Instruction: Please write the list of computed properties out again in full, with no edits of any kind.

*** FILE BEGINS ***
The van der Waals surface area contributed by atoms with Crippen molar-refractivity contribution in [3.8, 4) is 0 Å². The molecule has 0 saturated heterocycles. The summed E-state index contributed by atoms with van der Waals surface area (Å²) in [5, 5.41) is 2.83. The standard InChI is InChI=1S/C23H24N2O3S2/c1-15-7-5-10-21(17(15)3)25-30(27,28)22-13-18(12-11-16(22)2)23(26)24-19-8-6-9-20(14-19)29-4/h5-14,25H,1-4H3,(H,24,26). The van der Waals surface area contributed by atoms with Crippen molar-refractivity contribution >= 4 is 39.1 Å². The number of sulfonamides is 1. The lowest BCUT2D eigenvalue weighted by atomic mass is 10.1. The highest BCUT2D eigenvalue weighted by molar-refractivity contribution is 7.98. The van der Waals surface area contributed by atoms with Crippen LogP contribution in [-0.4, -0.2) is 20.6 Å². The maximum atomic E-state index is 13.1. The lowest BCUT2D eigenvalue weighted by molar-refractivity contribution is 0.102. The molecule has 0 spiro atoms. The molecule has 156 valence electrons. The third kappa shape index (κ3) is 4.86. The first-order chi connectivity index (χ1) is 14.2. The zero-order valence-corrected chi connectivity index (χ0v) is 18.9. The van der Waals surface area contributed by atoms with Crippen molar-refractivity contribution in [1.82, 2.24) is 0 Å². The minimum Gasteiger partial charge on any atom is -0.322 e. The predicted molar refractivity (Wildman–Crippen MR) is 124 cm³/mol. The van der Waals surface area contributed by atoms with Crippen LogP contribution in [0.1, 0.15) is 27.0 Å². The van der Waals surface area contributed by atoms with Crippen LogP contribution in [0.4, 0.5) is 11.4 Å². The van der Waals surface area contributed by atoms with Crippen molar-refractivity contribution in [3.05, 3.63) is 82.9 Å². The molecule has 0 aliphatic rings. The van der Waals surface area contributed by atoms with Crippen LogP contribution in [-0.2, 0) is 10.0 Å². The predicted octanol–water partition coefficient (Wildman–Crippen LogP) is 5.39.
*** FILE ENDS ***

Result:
The van der Waals surface area contributed by atoms with Crippen molar-refractivity contribution in [3.8, 4) is 0 Å². The molecule has 0 saturated heterocycles. The summed E-state index contributed by atoms with van der Waals surface area (Å²) in [5, 5.41) is 2.83. The standard InChI is InChI=1S/C23H24N2O3S2/c1-15-7-5-10-21(17(15)3)25-30(27,28)22-13-18(12-11-16(22)2)23(26)24-19-8-6-9-20(14-19)29-4/h5-14,25H,1-4H3,(H,24,26). The van der Waals surface area contributed by atoms with Crippen molar-refractivity contribution >= 4 is 39.1 Å². The number of sulfonamides is 1. The lowest BCUT2D eigenvalue weighted by atomic mass is 10.1. The highest BCUT2D eigenvalue weighted by molar-refractivity contribution is 7.98. The van der Waals surface area contributed by atoms with Crippen LogP contribution in [-0.4, -0.2) is 20.6 Å². The maximum atomic E-state index is 13.1. The lowest BCUT2D eigenvalue weighted by molar-refractivity contribution is 0.102. The molecule has 0 spiro atoms. The molecule has 156 valence electrons. The third kappa shape index (κ3) is 4.86. The first-order chi connectivity index (χ1) is 14.2. The zero-order valence-corrected chi connectivity index (χ0v) is 18.9. The van der Waals surface area contributed by atoms with Crippen molar-refractivity contribution in [1.82, 2.24) is 0 Å². The minimum Gasteiger partial charge on any atom is -0.322 e. The predicted molar refractivity (Wildman–Crippen MR) is 124 cm³/mol. The van der Waals surface area contributed by atoms with Crippen LogP contribution in [0.1, 0.15) is 27.0 Å². The van der Waals surface area contributed by atoms with Crippen LogP contribution in [0.4, 0.5) is 11.4 Å². The van der Waals surface area contributed by atoms with Crippen molar-refractivity contribution in [3.05, 3.63) is 82.9 Å². The molecule has 0 aliphatic rings. The van der Waals surface area contributed by atoms with Crippen LogP contribution in [-0.2, 0) is 10.0 Å². The predicted octanol–water partition coefficient (Wildman–Crippen LogP) is 5.39.